His comment was made in aninterview with the Turkish newspaperCumhuriyet Tuesday. After two weeksof silence, Assad said that the June 22 incident was a result of a mistake.
"We learned that it (the plane) belonged to Turkey after shooting it down. I say 100 percent 'if only we had not shot it down,’” he added.
"The plane was using a corridor which Israeli planes have used three times before. Soldiers shot it down because we did not see it on our radar and because information was not given,” Assad claimed.
The downing of the aircraft sparked outrage in Turkey, which until recently had allied itself closely with Assad. Turkish Prime Minister Recep Tayyip Erdogan ordered tanks to be deployed along with border with Syria. On Monday, Turkish planes scrambled near the border in the north.
Syria said at the time that it brought down the plane in self-defense and that it was downed in Syrian territory. Turkey said the jet accidently entered Syrian air space but was brought down in international air space.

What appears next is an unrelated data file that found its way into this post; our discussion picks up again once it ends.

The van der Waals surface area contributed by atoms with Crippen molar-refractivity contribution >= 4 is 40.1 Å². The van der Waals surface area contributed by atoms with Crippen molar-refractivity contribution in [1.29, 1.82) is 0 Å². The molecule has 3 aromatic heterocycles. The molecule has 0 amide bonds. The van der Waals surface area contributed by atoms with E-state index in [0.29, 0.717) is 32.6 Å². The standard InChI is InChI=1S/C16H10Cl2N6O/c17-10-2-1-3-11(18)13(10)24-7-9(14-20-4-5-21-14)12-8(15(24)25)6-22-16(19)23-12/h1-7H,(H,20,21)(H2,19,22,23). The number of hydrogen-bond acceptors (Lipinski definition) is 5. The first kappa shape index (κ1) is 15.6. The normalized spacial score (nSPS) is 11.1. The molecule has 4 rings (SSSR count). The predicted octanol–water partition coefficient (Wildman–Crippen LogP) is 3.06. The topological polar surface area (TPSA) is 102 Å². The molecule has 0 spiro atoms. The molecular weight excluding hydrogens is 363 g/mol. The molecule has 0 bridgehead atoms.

Israel National News
A large earthquake has been felt across the North and South Islands tonight.
The 7.0 magnitude quake was centred 60 km south-west of Opunake at a depth of 230 kilometres, GNS Science said.
The earthquake was felt across the North Island from Taranaki to Bay of Plenty, down to Wellington and as far south as Canterbury.
The earthquake was heavily felt in Wellington city where many residents took to social media sites to report of a long, rumbling quake.
The Wellington Region Emergency Management Office has said there is no tsunami threat from tonight's earthquake.
A Fire Service spokesman said there had been no reports of significant damage yet.
"It is at a depth of 257 kms [the initial depth given by GNS], which means we are pretty lucky at the moment."
A small aftershock of magnitude 3.8 struck 15 km east of Christchurch just after 11pm.
- NZ Herald